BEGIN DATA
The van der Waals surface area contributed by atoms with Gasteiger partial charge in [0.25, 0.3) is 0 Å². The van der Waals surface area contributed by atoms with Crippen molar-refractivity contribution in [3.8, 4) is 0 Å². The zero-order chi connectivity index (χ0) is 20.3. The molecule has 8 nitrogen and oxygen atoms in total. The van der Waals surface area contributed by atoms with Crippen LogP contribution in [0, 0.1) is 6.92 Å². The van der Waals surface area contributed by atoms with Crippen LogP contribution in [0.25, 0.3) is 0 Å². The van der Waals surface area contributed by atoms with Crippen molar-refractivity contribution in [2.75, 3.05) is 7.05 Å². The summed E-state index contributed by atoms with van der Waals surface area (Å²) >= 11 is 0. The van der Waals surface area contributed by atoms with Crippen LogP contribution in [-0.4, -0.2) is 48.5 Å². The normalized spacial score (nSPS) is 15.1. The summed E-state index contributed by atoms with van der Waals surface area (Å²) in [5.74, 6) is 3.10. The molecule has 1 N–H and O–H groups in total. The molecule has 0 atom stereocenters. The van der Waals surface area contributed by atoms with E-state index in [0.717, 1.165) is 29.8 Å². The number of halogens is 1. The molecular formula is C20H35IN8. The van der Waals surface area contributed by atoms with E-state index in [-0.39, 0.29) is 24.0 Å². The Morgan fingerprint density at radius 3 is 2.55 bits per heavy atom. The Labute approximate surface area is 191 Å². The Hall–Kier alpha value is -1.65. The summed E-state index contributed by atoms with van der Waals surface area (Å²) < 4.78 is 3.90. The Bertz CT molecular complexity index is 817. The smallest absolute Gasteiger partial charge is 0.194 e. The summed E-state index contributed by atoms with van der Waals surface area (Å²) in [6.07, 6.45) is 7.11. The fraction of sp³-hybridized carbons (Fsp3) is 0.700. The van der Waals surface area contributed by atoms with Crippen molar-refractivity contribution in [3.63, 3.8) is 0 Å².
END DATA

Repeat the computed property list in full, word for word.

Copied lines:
The van der Waals surface area contributed by atoms with Gasteiger partial charge in [0.25, 0.3) is 0 Å². The van der Waals surface area contributed by atoms with Crippen molar-refractivity contribution in [3.8, 4) is 0 Å². The zero-order chi connectivity index (χ0) is 20.3. The molecule has 8 nitrogen and oxygen atoms in total. The van der Waals surface area contributed by atoms with Crippen LogP contribution in [0, 0.1) is 6.92 Å². The van der Waals surface area contributed by atoms with Crippen LogP contribution in [0.25, 0.3) is 0 Å². The van der Waals surface area contributed by atoms with Crippen molar-refractivity contribution in [2.75, 3.05) is 7.05 Å². The summed E-state index contributed by atoms with van der Waals surface area (Å²) >= 11 is 0. The van der Waals surface area contributed by atoms with Crippen LogP contribution in [-0.4, -0.2) is 48.5 Å². The normalized spacial score (nSPS) is 15.1. The summed E-state index contributed by atoms with van der Waals surface area (Å²) in [5.74, 6) is 3.10. The molecule has 1 N–H and O–H groups in total. The molecule has 0 atom stereocenters. The van der Waals surface area contributed by atoms with E-state index in [0.717, 1.165) is 29.8 Å². The number of halogens is 1. The molecular formula is C20H35IN8. The van der Waals surface area contributed by atoms with E-state index in [-0.39, 0.29) is 24.0 Å². The Morgan fingerprint density at radius 3 is 2.55 bits per heavy atom. The Labute approximate surface area is 191 Å². The Hall–Kier alpha value is -1.65. The summed E-state index contributed by atoms with van der Waals surface area (Å²) < 4.78 is 3.90. The Bertz CT molecular complexity index is 817. The smallest absolute Gasteiger partial charge is 0.194 e. The summed E-state index contributed by atoms with van der Waals surface area (Å²) in [6.07, 6.45) is 7.11. The fraction of sp³-hybridized carbons (Fsp3) is 0.700. The van der Waals surface area contributed by atoms with Crippen molar-refractivity contribution in [3.63, 3.8) is 0 Å².